In reality, the "free market" is a bunch of rules about:

(1) what can be owned and traded (the genome? slaves? nuclear materials? babies? votes?); (2) on what terms (equal access to the internet? the right to organize unions? corporate monopolies? the length of patent protection? ); (3) under what conditions (poisonous drugs? unsafe foods? deceptive Ponzi schemes? uninsured derivatives?) (4) what's private and what's public (police? roads? clean air and clean water? health care? good schools? parks and playgrounds?); and (5) how to pay for what (taxes, user fees, individual pricing?).
In other words, markets don't exist in a state of nature; they're human creations. [my italics/bold]. Governments don't intrude on free markets; governments organize and maintain markets. Markets aren't "free" of rules; the rules define them. The rules can be designed to maximize efficiency (given the current distribution of resources), or growth (depending on what we're willing to sacrifice to obtain that growth), or fairness (depending on our ideas about a decent society). They can even be designed to entrench and enhance the wealth of a few at the top, and keep almost everyone else comparatively poor and economically insecure.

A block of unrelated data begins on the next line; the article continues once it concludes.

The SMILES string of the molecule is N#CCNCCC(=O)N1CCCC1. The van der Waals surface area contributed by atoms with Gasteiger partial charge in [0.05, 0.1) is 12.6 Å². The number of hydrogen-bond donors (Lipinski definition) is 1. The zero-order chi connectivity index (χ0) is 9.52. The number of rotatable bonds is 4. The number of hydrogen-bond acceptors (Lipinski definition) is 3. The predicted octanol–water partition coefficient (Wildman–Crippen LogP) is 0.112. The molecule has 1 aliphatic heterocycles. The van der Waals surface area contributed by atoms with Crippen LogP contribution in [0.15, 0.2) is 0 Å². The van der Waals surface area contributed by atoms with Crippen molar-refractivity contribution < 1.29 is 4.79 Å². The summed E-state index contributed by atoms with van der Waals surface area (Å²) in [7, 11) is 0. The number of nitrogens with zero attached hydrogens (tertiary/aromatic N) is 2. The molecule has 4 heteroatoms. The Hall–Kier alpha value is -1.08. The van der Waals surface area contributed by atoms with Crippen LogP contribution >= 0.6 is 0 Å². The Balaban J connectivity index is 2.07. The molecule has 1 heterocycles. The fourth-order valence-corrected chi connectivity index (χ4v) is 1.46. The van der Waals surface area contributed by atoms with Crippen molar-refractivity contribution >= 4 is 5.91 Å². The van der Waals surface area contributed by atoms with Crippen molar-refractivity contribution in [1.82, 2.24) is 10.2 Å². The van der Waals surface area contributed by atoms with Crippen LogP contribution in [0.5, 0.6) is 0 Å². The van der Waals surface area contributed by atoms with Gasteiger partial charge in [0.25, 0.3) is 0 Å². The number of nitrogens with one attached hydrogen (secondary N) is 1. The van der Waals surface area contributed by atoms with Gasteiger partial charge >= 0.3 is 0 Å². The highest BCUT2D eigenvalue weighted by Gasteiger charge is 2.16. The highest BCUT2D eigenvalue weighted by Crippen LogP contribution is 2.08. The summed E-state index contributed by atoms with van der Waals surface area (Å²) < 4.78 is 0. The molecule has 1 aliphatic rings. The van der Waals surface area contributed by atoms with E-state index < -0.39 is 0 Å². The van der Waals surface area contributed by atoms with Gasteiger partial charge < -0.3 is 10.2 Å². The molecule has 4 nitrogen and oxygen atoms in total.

If our democracy was working as it should, elected representatives, agency heads, and courts would be making the rules roughly according to what most of us want the rules to be. Instead, the rules are being made mainly by those with the power and resources to buy the politicians, regulatory heads, and even the courts (and the lawyers who appear before them). Not incidentally, these are the same people who want you and most others to believe in the fiction of an immutable "free market."

Which is all to say: If we want to reduce the savage inequalities and insecurities that are now undermining our economy and democracy, we have the right to do so. But we must exert the power that is supposed to be ours.

- Robert Reich

So, yeah, there is no homo economicus, and you don't get rich on your own.

FYI: Reich will be on The Daily Show with Jon Stewart tonight.

- Mark